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Nov. 26, 1946.
2,41 ‘1,506 ‘
P. G. CHEVIGNY
CATHODE STRUCTURE
Filed Feb. 6, ‘1943
J0
' INVENTOR.
P?l/L c1.‘ CHEV/GNY
BY
AT ORLZEY
Patented Nov. 26, 1946
UNITED STATES PATENT OFFICE,
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2,411,506
7
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VCATHODE STRUOTUBE"
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Paul’ Georges Chevigny, New York, N. ~'Y.~, assignor '
to Federal Telephone and Radio-1 Corporation,
Newark, vN.’"J., a corporation of Delaware
'
_ Application February 6, 1943, Serial _No. 474,953
cciaims.
l
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(01. 1250-275)’ 1 - '
.1.
.
This invention relates to improveinentsin cath
rode structures and ‘methods'of assembling the
same, andimore particularly to indirectly heated
cathodes for vacuum tubes.
.
lead 28 extends downwardly substantially to the
- bottom of the cathode ' l0, andat this point is
1 connectedto one end of a concentric spiral?la
ment 32. {The upper end 34 of the ?lament-32
v
' An object of this. inventionis'to provide an
' is vco'nnectedgto thesecond lead 30.
The; leads
"improved, easily assembled cathode structure.
Another object ‘of this inventionv is to provide
28> and-30 are also adapted to pass through and
be, supported by thevacuum tube seal.
_
' an’im'proved novel cathode assembly.
, .fIn'place orna single closely wound spiral cath~
'
7 l A further‘obje'ct of this invention is the pro-v
‘ ode 10, there may be provided a cathode in the
vision of an improved indirectly heated cathode 10 form of two or morewidely spaced spirals screwed
comprising an easily assembled, closely spaced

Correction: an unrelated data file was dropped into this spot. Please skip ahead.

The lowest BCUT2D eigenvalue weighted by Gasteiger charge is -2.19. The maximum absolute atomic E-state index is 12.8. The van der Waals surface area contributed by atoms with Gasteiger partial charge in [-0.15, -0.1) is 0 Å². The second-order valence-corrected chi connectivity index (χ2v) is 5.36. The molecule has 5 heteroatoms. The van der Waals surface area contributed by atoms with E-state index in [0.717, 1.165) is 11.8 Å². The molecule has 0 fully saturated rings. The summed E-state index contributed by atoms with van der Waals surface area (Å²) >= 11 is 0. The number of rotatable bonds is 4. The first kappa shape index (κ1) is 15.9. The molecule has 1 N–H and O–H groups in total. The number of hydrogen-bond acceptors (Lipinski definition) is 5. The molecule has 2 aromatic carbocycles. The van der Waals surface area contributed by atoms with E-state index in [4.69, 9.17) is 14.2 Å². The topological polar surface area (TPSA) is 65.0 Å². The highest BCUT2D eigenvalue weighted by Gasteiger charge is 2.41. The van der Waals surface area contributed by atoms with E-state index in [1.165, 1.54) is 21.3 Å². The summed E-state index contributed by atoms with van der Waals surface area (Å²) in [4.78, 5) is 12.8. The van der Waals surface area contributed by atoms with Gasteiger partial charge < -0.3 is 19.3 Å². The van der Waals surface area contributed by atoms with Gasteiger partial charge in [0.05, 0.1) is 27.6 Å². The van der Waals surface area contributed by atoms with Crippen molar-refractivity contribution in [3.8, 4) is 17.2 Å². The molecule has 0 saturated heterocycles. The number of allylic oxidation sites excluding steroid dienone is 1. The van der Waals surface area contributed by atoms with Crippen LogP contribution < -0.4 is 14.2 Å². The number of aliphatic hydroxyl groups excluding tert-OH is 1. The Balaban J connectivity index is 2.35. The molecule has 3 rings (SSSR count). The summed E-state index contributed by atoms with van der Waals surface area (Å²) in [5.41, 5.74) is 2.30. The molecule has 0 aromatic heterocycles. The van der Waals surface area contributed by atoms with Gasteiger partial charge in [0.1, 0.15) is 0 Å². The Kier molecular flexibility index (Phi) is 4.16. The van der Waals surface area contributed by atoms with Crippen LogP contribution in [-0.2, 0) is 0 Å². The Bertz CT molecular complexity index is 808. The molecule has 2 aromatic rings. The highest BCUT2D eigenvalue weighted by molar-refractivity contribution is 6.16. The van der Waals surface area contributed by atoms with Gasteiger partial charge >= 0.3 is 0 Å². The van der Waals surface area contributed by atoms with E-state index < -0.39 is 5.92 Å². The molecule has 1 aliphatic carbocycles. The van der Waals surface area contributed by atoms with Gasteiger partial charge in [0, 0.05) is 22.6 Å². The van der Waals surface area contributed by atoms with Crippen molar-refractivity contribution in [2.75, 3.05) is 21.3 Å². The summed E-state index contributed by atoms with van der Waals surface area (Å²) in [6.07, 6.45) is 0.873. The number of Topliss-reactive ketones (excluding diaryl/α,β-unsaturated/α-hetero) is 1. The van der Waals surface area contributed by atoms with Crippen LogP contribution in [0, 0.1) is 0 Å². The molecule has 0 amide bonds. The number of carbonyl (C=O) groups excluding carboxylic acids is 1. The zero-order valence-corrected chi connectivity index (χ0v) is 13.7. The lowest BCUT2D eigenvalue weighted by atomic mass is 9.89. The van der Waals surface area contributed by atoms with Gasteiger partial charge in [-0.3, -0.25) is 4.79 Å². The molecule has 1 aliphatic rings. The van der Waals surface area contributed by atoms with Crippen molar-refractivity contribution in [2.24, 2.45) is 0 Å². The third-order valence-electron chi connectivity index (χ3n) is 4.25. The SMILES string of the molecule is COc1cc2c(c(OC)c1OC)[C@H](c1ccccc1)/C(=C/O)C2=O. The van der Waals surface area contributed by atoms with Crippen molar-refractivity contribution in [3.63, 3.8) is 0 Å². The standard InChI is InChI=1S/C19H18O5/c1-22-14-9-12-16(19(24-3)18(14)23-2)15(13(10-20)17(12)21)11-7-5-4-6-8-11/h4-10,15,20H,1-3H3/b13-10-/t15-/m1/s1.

:one intothe other, the spacing; between spirals
spiral or a plurality of interwound spirals, pre
senting a continuous emitting surface having a
relatively large emitting area.
‘being such that they will form a continuous emit
Other objects and advantages of the present
invention will become apparent from the follow
ing detailed description of a preferred embodi
ment of the invention, together with a modi?ca
tion thereof, illustrated in the accompanying
drawing in which:
Fig. 1 is a longitudinal sectional view of a
cathode assembly formed in accordance with the‘
present invention;
"tin'g surface‘ .when'fully, interwound.v
ar
rangement illustratingtwo such spirals forming
a composite cathode is illustrated in Fig. 3. This
?gure shows the spiral 50 partially screwed into
the spiral 52. In use, the two spirals would be
screwed together so that total length of the oath
‘ode would be the same as that of a single spiral
cathode such as illustrated in Fig. 1; they have
been illustrated as partially unscrewed in Fig. 3
solely for the sake of clarity.
The advantages of the foregoing invention will,
Fig. 2 is a bottom view of the assembly illus
trated in Fig. 1; and
Fig. 3 is a plan view of a composite interwound
cathode, which may be used in connection with
1 the assembly illustrated in Fig. 1.
it is believed, be clear to those skilled in this art.
25 A cathode of the form disclosed in which the
turns are so closely spaced as to be touching one
another will form a, continuous emitting surface
which will have a greater emitting area than a
In the preferred form of invention shown in
comparable cathode wound, for example, from
Figs. 1 and 2, the cathode l0 consists of a single 30 ?at hands. This is due to the fact that the emit
spiral of pre-set carburized tungsten wire, the
ting surface is increased by half of the circum
turns of which are closely spaced so that they
ference of each turn relatively to its diameter or
in the ratio of
will form a substantially continuous outer emit
ting surface. The cathode III is slipped over a
I‘
plurality of supporting rods l6 formed, for exam 35 '
‘2'21
ple, of tungsten. These rods are‘circumferen
tially spaced in such a manner that their com
This will result in appreciable gain although not
mon outer circumference is‘substantially equal
entirely proportional to the increased area, since
to the inner periphery of the spiral cathode; as
the electrons emitted between the wires are more
a result the cathode will fit snugly about the rods 40 di?icult to draw out. The fact that in all cases
and the rods will prevent relative lateral move